6. The Emotional DIY Learning Fee: A real life Eastern suburbs example here where a potential client wanted to put a bid in on a home, with a “take it or leave it” demand. We suggested opening up negotiations with an offer a few hundred thousand dollars lower, telling them that “sometimes it’s not how much you offer but how you present it”. No, they said, “that’s our offer and they can take it or leave it”. Unsurprisingly their offer, and their ultimatum, wasn’t accepted.  Annoyed and fragile, these people walked down the road to another agent and paid $400,000 more for a home that we had passed on 6 months ago when it sold at auction. The home requires a major rebuild – in the millions – that will leave very little rear yard. It may be the right home for these people, who knows, as we never really got to know them, but it’s a very real possibility that a very large learning fee has been paid.
  7. The DIY Valuation Learning Fee: If you are told its worth $2.2 and you think it’s worth that but it is in fact worth a lot less…..
  8. The DIY Negotiation Learning Fee: If you are told to pay $2.2m and you don’t know how to correctly offer $1.9m …………

Of course another Learning Fee can be the fee you pay to a buyer agent to help you buy. In the past financial year we have bought around 80 homes in that $1m to $5m bracket.

An argument against paying a buyer agent learning fee is that at an auction, under the hammer and on the market it’s the person with the most money who wins, and buyer agent fees are just additional imposts.  This at times is a legitimate concept (especially with inexperienced and incompetent buyer agents).  But in this market, seven out of eight deals are Expressions of  Interest or Pass-Ins or Private Sales or Pre Auction Offers or boardroom dealings …(where there are no rules) not under the hammer public auctions.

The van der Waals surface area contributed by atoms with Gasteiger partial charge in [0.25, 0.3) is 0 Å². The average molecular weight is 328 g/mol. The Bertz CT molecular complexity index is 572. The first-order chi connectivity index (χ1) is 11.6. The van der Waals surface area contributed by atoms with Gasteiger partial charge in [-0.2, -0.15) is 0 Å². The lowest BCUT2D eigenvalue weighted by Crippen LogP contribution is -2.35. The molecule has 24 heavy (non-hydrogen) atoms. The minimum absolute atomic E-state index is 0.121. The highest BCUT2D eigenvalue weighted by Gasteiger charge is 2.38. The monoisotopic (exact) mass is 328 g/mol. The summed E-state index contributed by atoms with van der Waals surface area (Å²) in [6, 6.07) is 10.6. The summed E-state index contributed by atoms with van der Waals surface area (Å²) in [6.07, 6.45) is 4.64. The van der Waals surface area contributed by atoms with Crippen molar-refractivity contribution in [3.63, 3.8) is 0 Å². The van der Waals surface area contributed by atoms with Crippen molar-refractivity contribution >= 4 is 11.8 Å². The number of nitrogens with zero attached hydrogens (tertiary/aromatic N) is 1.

A substantial argument for paying a Learning Fee to a buyer agent is that it can significantly reduce your overall Learning Fee on this a most important financial decision, which you may make only once a decade. Alternatively a buyer agent fee can be regarded as an insurance against paying the kind of hefty Learning Fees we saw in the above cases.

A result of paying a Learning Fee to a competent buyer agent could be savings off your mortgage, better capital growth, more money in your personal life and –  the hard to measure  but no less important – better emotional outcomes.

In life we all pay – the question is how much.